Remembering The Men's previous album, 'Open your heart' (read the review here), New moon comes as something of a surprise. First song 'Open the door' is alt.americana, could have been a mellow song on an album of Wilco. A mandoline comes by. It does not have much to do with the gravelly, loud, punk instigated songs that opened 'Open your heart'. The colours on the cover may already tell all, a flower remained. The tempo goes up in 'Half angel half light' and 'Without a face', the music going into folk rock mode, Bob Dylan on steroids. The mouth harp in 'Without a face' a dead give away here. The driving pace, the haunted voice of Mark Perro, singing as if the devil's on his tail, it all shows we are in for a treat.
The music on New moon in the first songs reminds me of a band like The Gaslight Anthem or Larry and his Flask, only due to the pace and directness. Both may have a punk background, but have infused other influences into their music, making it stand out compared to punk(rock) bands. The Men do exactly the same on New moon. The band from Brooklyn is flexing its wings and works other influences into its music. We can hear Neil Young & Crazy Horse at its punkiest in 'I saw her face'. Dark overtones ride in the guitar and bass sound with the guitars playing notes around the chord, which is so typical for the electric, rocking out Neil Young. Of course there is a long guitar solo, playing around a chord progression. With a nice tempo shift towards the end.
Despite the country and folk influences, the sound of the album is rough, perhaps even a bit coarse. The Men have not come to please on New moon. Anger shows through in the presentation of the songs. The instrumental 'High and lonesome' may sound melancholy, it is not a clean song. The production has this layer over it as if we are looking at the band playing behind age old cobwebs.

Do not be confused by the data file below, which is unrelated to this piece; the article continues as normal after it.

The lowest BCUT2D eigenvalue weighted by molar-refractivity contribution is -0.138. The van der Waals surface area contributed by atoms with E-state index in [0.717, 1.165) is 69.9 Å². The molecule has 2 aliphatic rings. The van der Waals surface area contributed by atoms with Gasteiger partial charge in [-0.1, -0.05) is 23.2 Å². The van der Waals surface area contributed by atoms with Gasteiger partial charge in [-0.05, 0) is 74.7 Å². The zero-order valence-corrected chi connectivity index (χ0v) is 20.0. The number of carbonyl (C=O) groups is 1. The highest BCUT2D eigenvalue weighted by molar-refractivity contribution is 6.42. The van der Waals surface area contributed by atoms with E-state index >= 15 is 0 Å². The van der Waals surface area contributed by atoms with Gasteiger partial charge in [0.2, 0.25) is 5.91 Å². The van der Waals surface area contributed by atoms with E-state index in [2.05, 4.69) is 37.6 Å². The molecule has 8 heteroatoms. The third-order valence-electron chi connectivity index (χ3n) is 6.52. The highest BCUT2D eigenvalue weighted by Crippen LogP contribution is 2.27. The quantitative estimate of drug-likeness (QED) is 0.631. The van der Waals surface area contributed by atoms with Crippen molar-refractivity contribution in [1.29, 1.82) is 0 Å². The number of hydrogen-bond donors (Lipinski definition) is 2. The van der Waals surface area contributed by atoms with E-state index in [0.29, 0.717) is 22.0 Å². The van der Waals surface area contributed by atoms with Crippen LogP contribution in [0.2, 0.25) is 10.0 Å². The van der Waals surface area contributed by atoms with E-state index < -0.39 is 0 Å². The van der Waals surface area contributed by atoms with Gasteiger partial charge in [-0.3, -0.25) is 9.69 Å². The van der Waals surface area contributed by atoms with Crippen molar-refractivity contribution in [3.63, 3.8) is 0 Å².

With 'The brass' the band lets it rip for the first time on New moon. The Men rock/punk out loud, with a typical piano mixed into the wall of guitars, giving 'The brass' a distinct sound, making it special. The Velvet Underground comes into mind because of the staccato way the piano is played and the gravely sound of the guitars. This tempo is continued in 'Electric'.
The way New moon is presented leads to a division in songs. But looking at things from just a little more distance, it is only the first song that really sticks out. The other can be called country of folk punk, the second garage rock or punk, with a touch of The Velvet Underground in its most rocking mode. But then 'I see no one' is close in melody to the first half of the album. The question can be posed whether The Men know what it wants to be. I can answer with who cares as long as they produce songs like these. It is all a matter of expectations. If you want your band to stick to what they do for ever, there is no development. The Men is developing itself and my advice is to follow this development. The avenues they peruse are definitely worth while strolling in. Just listen to a song like 'Bird song'. A The Small Faces electric piano starts the song off, a wild Bob Dylan's harmonica, a great 60s melody making up a fun song, with melancholy streaks that are ingrained in the piano and the voice.
It's only towards the end of New moon that the experimental side of The Men rears its head. The distorted sounds make The men come close to Black Rebel Motorcycle Club. 'Supermoon' rocks, loud, with call an response between voice and lead guitar. 'Supermoon' is a song where all modesty is pushed down the drain. An end to New moon that confuses. What have I heard before?
The Men grabbed my attention with 'Open your heart'. New moon is an album that is growing on me with each listening. A development as any artist would want it. If you like your punk with some folk and country rock or the other way around, The Men is delivering just that. If you wouldn't mind Wilco to turn around an unchartered corner every once in a while, The Men deliver just that. What will The Men deliver in 2014? A good question.
You can order New moon here